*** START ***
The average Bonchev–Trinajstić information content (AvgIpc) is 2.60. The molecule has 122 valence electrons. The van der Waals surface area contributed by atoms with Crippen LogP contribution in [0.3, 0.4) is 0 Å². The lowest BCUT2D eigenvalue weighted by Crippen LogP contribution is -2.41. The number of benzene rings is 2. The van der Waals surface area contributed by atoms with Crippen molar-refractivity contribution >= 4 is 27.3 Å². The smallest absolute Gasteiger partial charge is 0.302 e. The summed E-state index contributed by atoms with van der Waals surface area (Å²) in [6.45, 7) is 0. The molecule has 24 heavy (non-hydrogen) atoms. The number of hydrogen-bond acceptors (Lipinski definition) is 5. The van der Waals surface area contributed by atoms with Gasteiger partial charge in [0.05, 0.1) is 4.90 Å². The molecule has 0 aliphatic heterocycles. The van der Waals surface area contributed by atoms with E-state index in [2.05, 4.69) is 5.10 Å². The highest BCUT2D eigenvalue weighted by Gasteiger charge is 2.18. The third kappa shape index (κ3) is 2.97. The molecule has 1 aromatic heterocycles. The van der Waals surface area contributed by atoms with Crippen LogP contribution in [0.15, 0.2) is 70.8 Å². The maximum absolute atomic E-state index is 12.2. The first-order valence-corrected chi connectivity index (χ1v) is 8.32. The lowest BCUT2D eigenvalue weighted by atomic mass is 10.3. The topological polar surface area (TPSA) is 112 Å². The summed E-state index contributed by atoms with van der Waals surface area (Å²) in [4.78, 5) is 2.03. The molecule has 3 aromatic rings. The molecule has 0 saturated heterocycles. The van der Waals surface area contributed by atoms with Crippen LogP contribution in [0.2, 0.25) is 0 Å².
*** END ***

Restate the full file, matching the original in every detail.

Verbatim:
The average Bonchev–Trinajstić information content (AvgIpc) is 2.60. The molecule has 122 valence electrons. The van der Waals surface area contributed by atoms with Crippen LogP contribution in [0.3, 0.4) is 0 Å². The lowest BCUT2D eigenvalue weighted by Crippen LogP contribution is -2.41. The number of benzene rings is 2. The van der Waals surface area contributed by atoms with Crippen molar-refractivity contribution >= 4 is 27.3 Å². The smallest absolute Gasteiger partial charge is 0.302 e. The summed E-state index contributed by atoms with van der Waals surface area (Å²) in [6.45, 7) is 0. The molecule has 24 heavy (non-hydrogen) atoms. The number of hydrogen-bond acceptors (Lipinski definition) is 5. The van der Waals surface area contributed by atoms with Gasteiger partial charge in [0.05, 0.1) is 4.90 Å². The molecule has 0 aliphatic heterocycles. The van der Waals surface area contributed by atoms with E-state index in [2.05, 4.69) is 5.10 Å². The highest BCUT2D eigenvalue weighted by Gasteiger charge is 2.18. The third kappa shape index (κ3) is 2.97. The molecule has 1 aromatic heterocycles. The van der Waals surface area contributed by atoms with Crippen LogP contribution in [0.15, 0.2) is 70.8 Å². The maximum absolute atomic E-state index is 12.2. The first-order valence-corrected chi connectivity index (χ1v) is 8.32. The lowest BCUT2D eigenvalue weighted by atomic mass is 10.3. The topological polar surface area (TPSA) is 112 Å². The summed E-state index contributed by atoms with van der Waals surface area (Å²) in [4.78, 5) is 2.03. The molecule has 3 aromatic rings. The molecule has 0 saturated heterocycles. The van der Waals surface area contributed by atoms with Crippen LogP contribution in [0.2, 0.25) is 0 Å².